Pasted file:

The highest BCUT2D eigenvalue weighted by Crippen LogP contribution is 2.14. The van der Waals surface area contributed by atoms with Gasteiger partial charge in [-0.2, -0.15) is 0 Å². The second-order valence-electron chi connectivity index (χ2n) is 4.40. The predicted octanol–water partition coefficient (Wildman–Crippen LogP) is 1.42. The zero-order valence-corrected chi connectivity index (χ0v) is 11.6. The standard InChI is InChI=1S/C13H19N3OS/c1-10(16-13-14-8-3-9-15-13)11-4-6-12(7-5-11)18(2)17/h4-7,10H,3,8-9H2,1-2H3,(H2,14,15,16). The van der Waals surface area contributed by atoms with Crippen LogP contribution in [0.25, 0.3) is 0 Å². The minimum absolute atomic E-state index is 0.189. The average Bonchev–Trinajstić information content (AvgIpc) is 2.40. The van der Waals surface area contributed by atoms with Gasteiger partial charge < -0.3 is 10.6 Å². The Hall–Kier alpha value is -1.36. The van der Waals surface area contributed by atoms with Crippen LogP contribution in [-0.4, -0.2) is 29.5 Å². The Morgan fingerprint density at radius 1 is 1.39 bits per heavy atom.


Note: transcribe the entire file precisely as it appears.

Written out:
The highest BCUT2D eigenvalue weighted by Crippen LogP contribution is 2.14. The van der Waals surface area contributed by atoms with Gasteiger partial charge in [-0.2, -0.15) is 0 Å². The second-order valence-electron chi connectivity index (χ2n) is 4.40. The predicted octanol–water partition coefficient (Wildman–Crippen LogP) is 1.42. The zero-order valence-corrected chi connectivity index (χ0v) is 11.6. The standard InChI is InChI=1S/C13H19N3OS/c1-10(16-13-14-8-3-9-15-13)11-4-6-12(7-5-11)18(2)17/h4-7,10H,3,8-9H2,1-2H3,(H2,14,15,16). The van der Waals surface area contributed by atoms with Crippen LogP contribution in [0.25, 0.3) is 0 Å². The minimum absolute atomic E-state index is 0.189. The average Bonchev–Trinajstić information content (AvgIpc) is 2.40. The van der Waals surface area contributed by atoms with Gasteiger partial charge < -0.3 is 10.6 Å². The Hall–Kier alpha value is -1.36. The van der Waals surface area contributed by atoms with Crippen LogP contribution in [-0.4, -0.2) is 29.5 Å². The Morgan fingerprint density at radius 1 is 1.39 bits per heavy atom.